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What is the shape of our universe?


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#1    Pyridium

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Posted 06 April 2012 - 03:18 PM

I am working on a theory that the big bang was the result of a collision of 2 black holes.

If our universe was created from a point smaller then an electron, and the first visible light produced from star creation occured 300 thousand years after the bang, it appears that the matter produced from the bang was spit out in all directions and looks like a round baloon expanding outward with the galaxies riding on the surface of the baloon.  Something in the baloon is forcing the baloon to expand at an increasing speed.  Everything is moving from the point of event and away from each other.  If we continue to constantly expand for infinity, we will eventually approach the speed of light and all atoms will lose coesion, fall apart into clumps of subatomic particles.  

Is the "current" universe round?


#2    Taun

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Posted 06 April 2012 - 03:24 PM

The way I understand it, to our 3-D perception the universe would be somewhat spherical (radiating outwards from a single point in all directions more-or-less evenly)...

But since massive objects 'warp' space/time, if we could see it in multi-dimensions (more than 3 that is) it would be 'bent' in (at least) one 'direction'...

That 'direction' would be the warpage - or folding that the universes mass created...

I could very easily be wrong - but that is how I understand it...


#3    JayMark

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Posted 06 April 2012 - 04:51 PM

Very interesting topic. I will seek further informations of that and come back.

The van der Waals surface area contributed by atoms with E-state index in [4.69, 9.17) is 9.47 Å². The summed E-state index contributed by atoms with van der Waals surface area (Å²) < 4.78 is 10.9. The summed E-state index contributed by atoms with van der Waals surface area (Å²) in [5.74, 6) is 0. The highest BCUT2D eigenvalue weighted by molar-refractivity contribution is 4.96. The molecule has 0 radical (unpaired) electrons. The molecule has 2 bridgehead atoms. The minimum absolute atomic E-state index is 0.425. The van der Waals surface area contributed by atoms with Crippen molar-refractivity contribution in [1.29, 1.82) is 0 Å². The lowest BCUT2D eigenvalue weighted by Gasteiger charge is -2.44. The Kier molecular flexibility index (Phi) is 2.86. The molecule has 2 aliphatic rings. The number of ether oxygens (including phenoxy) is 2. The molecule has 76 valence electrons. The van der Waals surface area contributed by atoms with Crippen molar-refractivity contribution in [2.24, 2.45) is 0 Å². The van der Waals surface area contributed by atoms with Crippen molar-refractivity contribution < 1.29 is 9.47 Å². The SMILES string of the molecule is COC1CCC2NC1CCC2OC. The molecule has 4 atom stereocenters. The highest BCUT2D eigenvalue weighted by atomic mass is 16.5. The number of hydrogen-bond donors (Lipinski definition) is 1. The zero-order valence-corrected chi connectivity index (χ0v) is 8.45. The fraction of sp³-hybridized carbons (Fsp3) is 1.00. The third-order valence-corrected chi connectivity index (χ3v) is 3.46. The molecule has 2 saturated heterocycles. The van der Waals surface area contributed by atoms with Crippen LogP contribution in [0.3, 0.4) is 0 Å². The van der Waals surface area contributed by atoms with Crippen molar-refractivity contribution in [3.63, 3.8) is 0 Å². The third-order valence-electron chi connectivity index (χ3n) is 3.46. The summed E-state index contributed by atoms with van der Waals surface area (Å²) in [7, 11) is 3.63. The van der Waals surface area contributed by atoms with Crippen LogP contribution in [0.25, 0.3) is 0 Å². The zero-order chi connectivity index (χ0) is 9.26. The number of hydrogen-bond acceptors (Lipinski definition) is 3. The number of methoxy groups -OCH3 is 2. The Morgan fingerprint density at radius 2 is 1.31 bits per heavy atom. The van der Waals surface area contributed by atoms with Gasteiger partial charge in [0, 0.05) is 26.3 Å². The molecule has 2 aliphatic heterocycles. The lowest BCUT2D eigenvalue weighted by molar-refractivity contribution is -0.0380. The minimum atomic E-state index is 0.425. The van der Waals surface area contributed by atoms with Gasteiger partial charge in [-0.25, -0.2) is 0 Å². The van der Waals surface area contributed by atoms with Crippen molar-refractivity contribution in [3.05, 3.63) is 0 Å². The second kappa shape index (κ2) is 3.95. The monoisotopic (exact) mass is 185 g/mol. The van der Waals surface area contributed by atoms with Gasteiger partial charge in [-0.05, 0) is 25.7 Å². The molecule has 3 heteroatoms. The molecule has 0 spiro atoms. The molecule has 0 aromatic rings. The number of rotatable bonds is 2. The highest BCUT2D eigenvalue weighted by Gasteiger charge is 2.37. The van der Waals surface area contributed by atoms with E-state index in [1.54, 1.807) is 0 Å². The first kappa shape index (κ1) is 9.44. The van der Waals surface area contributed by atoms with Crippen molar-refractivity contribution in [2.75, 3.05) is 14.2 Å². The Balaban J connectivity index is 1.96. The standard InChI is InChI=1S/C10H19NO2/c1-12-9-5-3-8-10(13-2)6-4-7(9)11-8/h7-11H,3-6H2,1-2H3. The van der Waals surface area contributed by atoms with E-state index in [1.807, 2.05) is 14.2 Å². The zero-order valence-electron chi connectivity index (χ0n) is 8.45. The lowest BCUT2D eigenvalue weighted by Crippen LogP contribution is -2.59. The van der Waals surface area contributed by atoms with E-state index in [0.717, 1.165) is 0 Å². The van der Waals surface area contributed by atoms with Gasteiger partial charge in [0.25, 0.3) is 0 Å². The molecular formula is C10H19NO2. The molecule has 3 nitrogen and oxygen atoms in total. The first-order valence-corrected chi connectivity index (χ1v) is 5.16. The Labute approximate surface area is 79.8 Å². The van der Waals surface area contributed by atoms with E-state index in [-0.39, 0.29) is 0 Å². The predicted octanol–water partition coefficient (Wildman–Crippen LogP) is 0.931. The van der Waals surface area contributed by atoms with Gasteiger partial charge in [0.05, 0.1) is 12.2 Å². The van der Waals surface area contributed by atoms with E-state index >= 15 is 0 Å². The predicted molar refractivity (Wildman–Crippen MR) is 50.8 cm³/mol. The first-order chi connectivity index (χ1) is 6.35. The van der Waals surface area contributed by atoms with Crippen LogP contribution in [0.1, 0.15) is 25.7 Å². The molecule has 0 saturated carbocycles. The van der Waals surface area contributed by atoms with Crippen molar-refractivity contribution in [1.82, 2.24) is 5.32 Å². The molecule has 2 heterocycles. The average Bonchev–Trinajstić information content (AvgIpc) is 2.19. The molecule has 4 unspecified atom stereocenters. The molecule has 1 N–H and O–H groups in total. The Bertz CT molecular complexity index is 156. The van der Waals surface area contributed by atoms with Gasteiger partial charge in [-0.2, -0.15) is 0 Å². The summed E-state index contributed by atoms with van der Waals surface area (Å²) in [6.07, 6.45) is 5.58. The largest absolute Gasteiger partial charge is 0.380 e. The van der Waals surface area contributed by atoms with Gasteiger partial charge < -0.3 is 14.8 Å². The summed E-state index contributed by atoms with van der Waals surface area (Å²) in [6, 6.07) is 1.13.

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#4    sepulchrave

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Posted 06 April 2012 - 05:14 PM

The idea that the universe is ``round'' (in all dimensions; mathematically the 3+1D universe is a surface on a 5D sphere) is philosophically and mathematically beautiful.

However my understanding is that cosmological observations suggest that the large-scale curvature of the universe is almost flat (see the wiki).


#5    Taun

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Posted 06 April 2012 - 06:29 PM

View Postsepulchrave, on 06 April 2012 - 05:14 PM, said:

The idea that the universe is ``round'' (in all dimensions; mathematically the 3+1D universe is a surface on a 5D sphere) is philosophically and mathematically beautiful.

However my understanding is that cosmological observations suggest that the large-scale curvature of the universe is almost flat (see the wiki).


That is one of the reasons I feel the universe is 'spherical'... if the Universe were truely 'flat', we would live in a 2D universe - which obviously we don't...  So, then the Universe would have to be a 'rectangular cube' in shape... aproaching infinitly 'long' and 'wide' but with a finite (but still huge) 'height' (thinking three dimensionally of course)...

This would mean that the Universe 'came into being' however that happened and has expanded vastly more in some directions than others...

A spherical Universe, could still seem infinite to our perception but would be roughly the same 'length' in all directions..., and would be in keeping with the observed 'red shift' of the other galaxies...

Every representation of the various theories of the shape of the Universe I've seen show structures (galaxies, etc) on the 'skin' or outside of the area... As if the Universe was somehow on the surface plain and not deep into the structure... They explain it as 'balloon like', while I picture it as more of a 'water balloon type' - expanding skin, but with substance inside...

Anyway - that is why I have problems visualizing the 'flat' Universe... (I am a visual person and understand things much better visually than 'mathmatically' - probably why I'm not a scientist...)


#6    StarMountainKid

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Posted 06 April 2012 - 06:35 PM

The universe could have several shapes, but be so large that our local measurements always turn out to be flat.

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#7    space11498

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Posted 07 April 2012 - 08:16 AM